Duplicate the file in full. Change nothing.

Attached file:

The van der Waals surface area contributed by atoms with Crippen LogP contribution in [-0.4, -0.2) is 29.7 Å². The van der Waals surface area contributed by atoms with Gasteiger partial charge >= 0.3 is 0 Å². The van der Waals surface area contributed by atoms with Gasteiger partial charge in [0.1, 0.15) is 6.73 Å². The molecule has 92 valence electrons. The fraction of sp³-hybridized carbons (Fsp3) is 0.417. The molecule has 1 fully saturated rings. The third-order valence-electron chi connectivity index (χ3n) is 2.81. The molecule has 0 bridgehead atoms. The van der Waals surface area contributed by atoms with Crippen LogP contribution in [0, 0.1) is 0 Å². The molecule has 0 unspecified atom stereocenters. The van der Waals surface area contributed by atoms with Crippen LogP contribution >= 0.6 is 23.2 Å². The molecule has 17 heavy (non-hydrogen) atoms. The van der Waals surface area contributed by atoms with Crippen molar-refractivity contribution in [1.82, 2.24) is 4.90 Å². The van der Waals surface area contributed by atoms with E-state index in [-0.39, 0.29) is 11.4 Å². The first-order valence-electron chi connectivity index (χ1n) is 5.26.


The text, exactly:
The van der Waals surface area contributed by atoms with Crippen LogP contribution in [-0.4, -0.2) is 29.7 Å². The van der Waals surface area contributed by atoms with Gasteiger partial charge >= 0.3 is 0 Å². The van der Waals surface area contributed by atoms with Gasteiger partial charge in [0.1, 0.15) is 6.73 Å². The molecule has 92 valence electrons. The fraction of sp³-hybridized carbons (Fsp3) is 0.417. The molecule has 1 fully saturated rings. The third-order valence-electron chi connectivity index (χ3n) is 2.81. The molecule has 0 bridgehead atoms. The van der Waals surface area contributed by atoms with Crippen LogP contribution in [0, 0.1) is 0 Å². The molecule has 0 unspecified atom stereocenters. The van der Waals surface area contributed by atoms with Crippen LogP contribution >= 0.6 is 23.2 Å². The molecule has 17 heavy (non-hydrogen) atoms. The van der Waals surface area contributed by atoms with Crippen molar-refractivity contribution in [1.82, 2.24) is 4.90 Å². The van der Waals surface area contributed by atoms with E-state index in [-0.39, 0.29) is 11.4 Å². The first-order valence-electron chi connectivity index (χ1n) is 5.26.